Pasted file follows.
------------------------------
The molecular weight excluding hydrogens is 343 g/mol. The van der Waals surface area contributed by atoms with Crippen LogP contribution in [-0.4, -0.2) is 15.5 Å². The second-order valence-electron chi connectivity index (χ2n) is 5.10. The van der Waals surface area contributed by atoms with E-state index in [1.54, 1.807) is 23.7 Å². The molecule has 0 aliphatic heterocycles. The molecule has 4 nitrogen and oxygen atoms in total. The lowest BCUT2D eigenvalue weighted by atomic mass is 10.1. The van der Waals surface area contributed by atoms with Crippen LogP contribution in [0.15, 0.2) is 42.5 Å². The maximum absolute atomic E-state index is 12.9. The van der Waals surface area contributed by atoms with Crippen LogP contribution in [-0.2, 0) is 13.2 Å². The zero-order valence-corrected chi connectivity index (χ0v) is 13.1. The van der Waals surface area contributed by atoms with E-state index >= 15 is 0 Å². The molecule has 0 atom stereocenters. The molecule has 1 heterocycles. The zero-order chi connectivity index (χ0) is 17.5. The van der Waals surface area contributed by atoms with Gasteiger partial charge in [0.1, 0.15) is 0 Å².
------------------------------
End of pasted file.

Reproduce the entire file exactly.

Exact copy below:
The molecular weight excluding hydrogens is 343 g/mol. The van der Waals surface area contributed by atoms with Crippen LogP contribution in [-0.4, -0.2) is 15.5 Å². The second-order valence-electron chi connectivity index (χ2n) is 5.10. The van der Waals surface area contributed by atoms with E-state index in [1.54, 1.807) is 23.7 Å². The molecule has 0 aliphatic heterocycles. The molecule has 4 nitrogen and oxygen atoms in total. The lowest BCUT2D eigenvalue weighted by atomic mass is 10.1. The van der Waals surface area contributed by atoms with Crippen LogP contribution in [0.15, 0.2) is 42.5 Å². The maximum absolute atomic E-state index is 12.9. The van der Waals surface area contributed by atoms with Crippen LogP contribution in [-0.2, 0) is 13.2 Å². The zero-order valence-corrected chi connectivity index (χ0v) is 13.1. The van der Waals surface area contributed by atoms with E-state index >= 15 is 0 Å². The molecule has 0 atom stereocenters. The molecule has 1 heterocycles. The zero-order chi connectivity index (χ0) is 17.5. The van der Waals surface area contributed by atoms with Gasteiger partial charge in [0.1, 0.15) is 0 Å².